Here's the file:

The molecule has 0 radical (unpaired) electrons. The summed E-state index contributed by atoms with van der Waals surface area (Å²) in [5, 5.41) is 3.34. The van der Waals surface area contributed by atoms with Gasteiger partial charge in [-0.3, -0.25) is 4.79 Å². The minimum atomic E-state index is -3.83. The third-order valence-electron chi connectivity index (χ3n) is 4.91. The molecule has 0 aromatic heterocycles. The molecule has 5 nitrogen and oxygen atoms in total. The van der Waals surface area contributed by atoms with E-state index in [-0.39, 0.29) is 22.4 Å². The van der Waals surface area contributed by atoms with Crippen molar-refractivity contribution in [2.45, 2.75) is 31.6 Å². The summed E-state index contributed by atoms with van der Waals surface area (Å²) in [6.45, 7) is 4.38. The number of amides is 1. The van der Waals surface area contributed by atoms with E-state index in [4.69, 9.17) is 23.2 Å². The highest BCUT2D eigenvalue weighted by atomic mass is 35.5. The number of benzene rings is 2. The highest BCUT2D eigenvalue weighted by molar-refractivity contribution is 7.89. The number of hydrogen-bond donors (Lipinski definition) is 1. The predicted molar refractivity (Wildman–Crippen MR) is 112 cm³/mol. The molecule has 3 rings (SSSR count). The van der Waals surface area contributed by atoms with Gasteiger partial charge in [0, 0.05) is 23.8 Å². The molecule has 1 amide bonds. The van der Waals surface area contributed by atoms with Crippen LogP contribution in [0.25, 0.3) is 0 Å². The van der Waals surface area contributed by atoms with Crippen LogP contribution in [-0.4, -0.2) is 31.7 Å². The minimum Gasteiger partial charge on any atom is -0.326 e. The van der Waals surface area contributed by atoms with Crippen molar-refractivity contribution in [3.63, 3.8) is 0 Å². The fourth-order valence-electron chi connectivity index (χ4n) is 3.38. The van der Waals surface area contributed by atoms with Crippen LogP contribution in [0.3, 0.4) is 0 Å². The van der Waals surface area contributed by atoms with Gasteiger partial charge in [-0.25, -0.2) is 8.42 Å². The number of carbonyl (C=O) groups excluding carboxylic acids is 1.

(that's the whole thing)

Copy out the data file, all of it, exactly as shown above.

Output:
The molecule has 0 radical (unpaired) electrons. The summed E-state index contributed by atoms with van der Waals surface area (Å²) in [5, 5.41) is 3.34. The van der Waals surface area contributed by atoms with Gasteiger partial charge in [-0.3, -0.25) is 4.79 Å². The minimum atomic E-state index is -3.83. The third-order valence-electron chi connectivity index (χ3n) is 4.91. The molecule has 0 aromatic heterocycles. The molecule has 5 nitrogen and oxygen atoms in total. The van der Waals surface area contributed by atoms with E-state index in [-0.39, 0.29) is 22.4 Å². The van der Waals surface area contributed by atoms with Crippen molar-refractivity contribution in [2.45, 2.75) is 31.6 Å². The summed E-state index contributed by atoms with van der Waals surface area (Å²) in [6.45, 7) is 4.38. The number of amides is 1. The van der Waals surface area contributed by atoms with E-state index in [4.69, 9.17) is 23.2 Å². The highest BCUT2D eigenvalue weighted by atomic mass is 35.5. The number of benzene rings is 2. The highest BCUT2D eigenvalue weighted by molar-refractivity contribution is 7.89. The number of hydrogen-bond donors (Lipinski definition) is 1. The predicted molar refractivity (Wildman–Crippen MR) is 112 cm³/mol. The molecule has 3 rings (SSSR count). The van der Waals surface area contributed by atoms with Gasteiger partial charge in [0, 0.05) is 23.8 Å². The molecule has 1 amide bonds. The van der Waals surface area contributed by atoms with Crippen LogP contribution in [0.25, 0.3) is 0 Å². The van der Waals surface area contributed by atoms with Crippen LogP contribution in [-0.4, -0.2) is 31.7 Å². The minimum Gasteiger partial charge on any atom is -0.326 e. The van der Waals surface area contributed by atoms with Crippen molar-refractivity contribution in [3.63, 3.8) is 0 Å². The fourth-order valence-electron chi connectivity index (χ4n) is 3.38. The van der Waals surface area contributed by atoms with Crippen LogP contribution in [0.3, 0.4) is 0 Å². The van der Waals surface area contributed by atoms with Gasteiger partial charge in [-0.25, -0.2) is 8.42 Å². The number of carbonyl (C=O) groups excluding carboxylic acids is 1.